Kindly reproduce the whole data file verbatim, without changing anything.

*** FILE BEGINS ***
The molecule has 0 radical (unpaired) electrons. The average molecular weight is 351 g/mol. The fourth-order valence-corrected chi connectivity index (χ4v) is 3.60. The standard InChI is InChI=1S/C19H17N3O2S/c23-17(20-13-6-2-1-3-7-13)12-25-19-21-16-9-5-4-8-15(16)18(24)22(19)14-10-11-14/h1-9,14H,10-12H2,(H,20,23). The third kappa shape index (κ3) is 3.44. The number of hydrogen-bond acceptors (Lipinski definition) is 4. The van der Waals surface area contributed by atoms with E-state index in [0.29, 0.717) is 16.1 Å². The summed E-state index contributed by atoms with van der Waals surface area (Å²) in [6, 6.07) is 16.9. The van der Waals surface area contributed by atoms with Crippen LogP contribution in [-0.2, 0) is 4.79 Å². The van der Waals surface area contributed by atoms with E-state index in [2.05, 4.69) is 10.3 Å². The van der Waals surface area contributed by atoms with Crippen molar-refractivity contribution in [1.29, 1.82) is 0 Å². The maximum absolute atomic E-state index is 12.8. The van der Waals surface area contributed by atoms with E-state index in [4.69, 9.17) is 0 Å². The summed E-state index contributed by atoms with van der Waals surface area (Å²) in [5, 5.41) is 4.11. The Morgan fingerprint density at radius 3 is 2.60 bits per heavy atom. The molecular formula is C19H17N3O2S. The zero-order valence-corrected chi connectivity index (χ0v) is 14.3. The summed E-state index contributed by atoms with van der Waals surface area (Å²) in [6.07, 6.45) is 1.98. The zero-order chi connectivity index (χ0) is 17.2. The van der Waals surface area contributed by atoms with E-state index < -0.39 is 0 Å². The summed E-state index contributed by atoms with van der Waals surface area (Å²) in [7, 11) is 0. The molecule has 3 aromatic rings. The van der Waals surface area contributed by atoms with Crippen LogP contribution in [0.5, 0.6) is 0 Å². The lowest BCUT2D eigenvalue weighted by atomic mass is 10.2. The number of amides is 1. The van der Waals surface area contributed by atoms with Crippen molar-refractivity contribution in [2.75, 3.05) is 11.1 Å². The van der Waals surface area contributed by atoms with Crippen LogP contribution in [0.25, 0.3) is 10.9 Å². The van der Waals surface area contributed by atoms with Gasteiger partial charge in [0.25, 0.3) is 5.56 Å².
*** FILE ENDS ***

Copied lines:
The molecule has 0 radical (unpaired) electrons. The average molecular weight is 351 g/mol. The fourth-order valence-corrected chi connectivity index (χ4v) is 3.60. The standard InChI is InChI=1S/C19H17N3O2S/c23-17(20-13-6-2-1-3-7-13)12-25-19-21-16-9-5-4-8-15(16)18(24)22(19)14-10-11-14/h1-9,14H,10-12H2,(H,20,23). The third kappa shape index (κ3) is 3.44. The number of hydrogen-bond acceptors (Lipinski definition) is 4. The van der Waals surface area contributed by atoms with E-state index in [0.29, 0.717) is 16.1 Å². The summed E-state index contributed by atoms with van der Waals surface area (Å²) in [6, 6.07) is 16.9. The van der Waals surface area contributed by atoms with Crippen LogP contribution in [-0.2, 0) is 4.79 Å². The van der Waals surface area contributed by atoms with E-state index in [2.05, 4.69) is 10.3 Å². The van der Waals surface area contributed by atoms with Crippen molar-refractivity contribution in [1.29, 1.82) is 0 Å². The maximum absolute atomic E-state index is 12.8. The van der Waals surface area contributed by atoms with E-state index in [4.69, 9.17) is 0 Å². The summed E-state index contributed by atoms with van der Waals surface area (Å²) in [5, 5.41) is 4.11. The Morgan fingerprint density at radius 3 is 2.60 bits per heavy atom. The molecular formula is C19H17N3O2S. The zero-order valence-corrected chi connectivity index (χ0v) is 14.3. The summed E-state index contributed by atoms with van der Waals surface area (Å²) in [6.07, 6.45) is 1.98. The zero-order chi connectivity index (χ0) is 17.2. The van der Waals surface area contributed by atoms with E-state index < -0.39 is 0 Å². The summed E-state index contributed by atoms with van der Waals surface area (Å²) in [7, 11) is 0. The molecule has 3 aromatic rings. The van der Waals surface area contributed by atoms with Crippen LogP contribution in [0.5, 0.6) is 0 Å². The lowest BCUT2D eigenvalue weighted by atomic mass is 10.2. The number of amides is 1. The van der Waals surface area contributed by atoms with Crippen molar-refractivity contribution in [2.75, 3.05) is 11.1 Å². The van der Waals surface area contributed by atoms with Crippen LogP contribution in [0.25, 0.3) is 10.9 Å². The van der Waals surface area contributed by atoms with Gasteiger partial charge in [0.25, 0.3) is 5.56 Å².